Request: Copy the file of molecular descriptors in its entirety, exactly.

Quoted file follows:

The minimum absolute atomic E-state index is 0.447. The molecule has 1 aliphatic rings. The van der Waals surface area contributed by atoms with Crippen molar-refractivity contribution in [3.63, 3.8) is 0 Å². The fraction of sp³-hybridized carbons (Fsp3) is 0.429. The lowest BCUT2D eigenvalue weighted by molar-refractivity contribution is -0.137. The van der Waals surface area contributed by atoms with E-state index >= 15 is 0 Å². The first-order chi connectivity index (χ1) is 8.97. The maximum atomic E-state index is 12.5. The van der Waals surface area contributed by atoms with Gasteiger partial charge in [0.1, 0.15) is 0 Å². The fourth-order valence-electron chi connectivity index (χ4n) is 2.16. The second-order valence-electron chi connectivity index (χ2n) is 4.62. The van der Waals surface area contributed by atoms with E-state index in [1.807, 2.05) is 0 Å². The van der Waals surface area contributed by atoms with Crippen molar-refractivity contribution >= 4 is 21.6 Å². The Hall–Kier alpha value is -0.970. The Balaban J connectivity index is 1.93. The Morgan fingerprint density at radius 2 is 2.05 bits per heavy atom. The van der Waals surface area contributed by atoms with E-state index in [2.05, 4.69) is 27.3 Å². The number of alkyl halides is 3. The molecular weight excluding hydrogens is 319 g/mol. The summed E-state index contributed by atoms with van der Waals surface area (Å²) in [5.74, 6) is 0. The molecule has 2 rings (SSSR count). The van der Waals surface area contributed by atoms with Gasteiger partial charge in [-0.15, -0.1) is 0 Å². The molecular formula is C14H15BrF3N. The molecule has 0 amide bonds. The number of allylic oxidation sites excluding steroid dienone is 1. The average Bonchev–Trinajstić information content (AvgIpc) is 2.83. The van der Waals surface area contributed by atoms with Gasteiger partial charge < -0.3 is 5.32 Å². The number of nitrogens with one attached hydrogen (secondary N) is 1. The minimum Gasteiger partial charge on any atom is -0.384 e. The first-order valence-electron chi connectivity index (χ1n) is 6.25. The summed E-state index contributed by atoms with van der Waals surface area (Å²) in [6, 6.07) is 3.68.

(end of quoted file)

The minimum absolute atomic E-state index is 0.447. The molecule has 1 aliphatic rings. The van der Waals surface area contributed by atoms with Crippen molar-refractivity contribution in [3.63, 3.8) is 0 Å². The fraction of sp³-hybridized carbons (Fsp3) is 0.429. The lowest BCUT2D eigenvalue weighted by molar-refractivity contribution is -0.137. The van der Waals surface area contributed by atoms with E-state index >= 15 is 0 Å². The first-order chi connectivity index (χ1) is 8.97. The maximum atomic E-state index is 12.5. The van der Waals surface area contributed by atoms with Gasteiger partial charge in [0.1, 0.15) is 0 Å². The fourth-order valence-electron chi connectivity index (χ4n) is 2.16. The second-order valence-electron chi connectivity index (χ2n) is 4.62. The van der Waals surface area contributed by atoms with E-state index in [1.807, 2.05) is 0 Å². The van der Waals surface area contributed by atoms with Crippen molar-refractivity contribution >= 4 is 21.6 Å². The Hall–Kier alpha value is -0.970. The Balaban J connectivity index is 1.93. The Morgan fingerprint density at radius 2 is 2.05 bits per heavy atom. The van der Waals surface area contributed by atoms with E-state index in [2.05, 4.69) is 27.3 Å². The number of alkyl halides is 3. The molecular weight excluding hydrogens is 319 g/mol. The summed E-state index contributed by atoms with van der Waals surface area (Å²) in [5.74, 6) is 0. The molecule has 2 rings (SSSR count). The van der Waals surface area contributed by atoms with Gasteiger partial charge in [-0.15, -0.1) is 0 Å². The molecular formula is C14H15BrF3N. The molecule has 0 amide bonds. The number of allylic oxidation sites excluding steroid dienone is 1. The average Bonchev–Trinajstić information content (AvgIpc) is 2.83. The van der Waals surface area contributed by atoms with Gasteiger partial charge < -0.3 is 5.32 Å². The number of nitrogens with one attached hydrogen (secondary N) is 1. The minimum Gasteiger partial charge on any atom is -0.384 e. The first-order valence-electron chi connectivity index (χ1n) is 6.25. The summed E-state index contributed by atoms with van der Waals surface area (Å²) in [6, 6.07) is 3.68.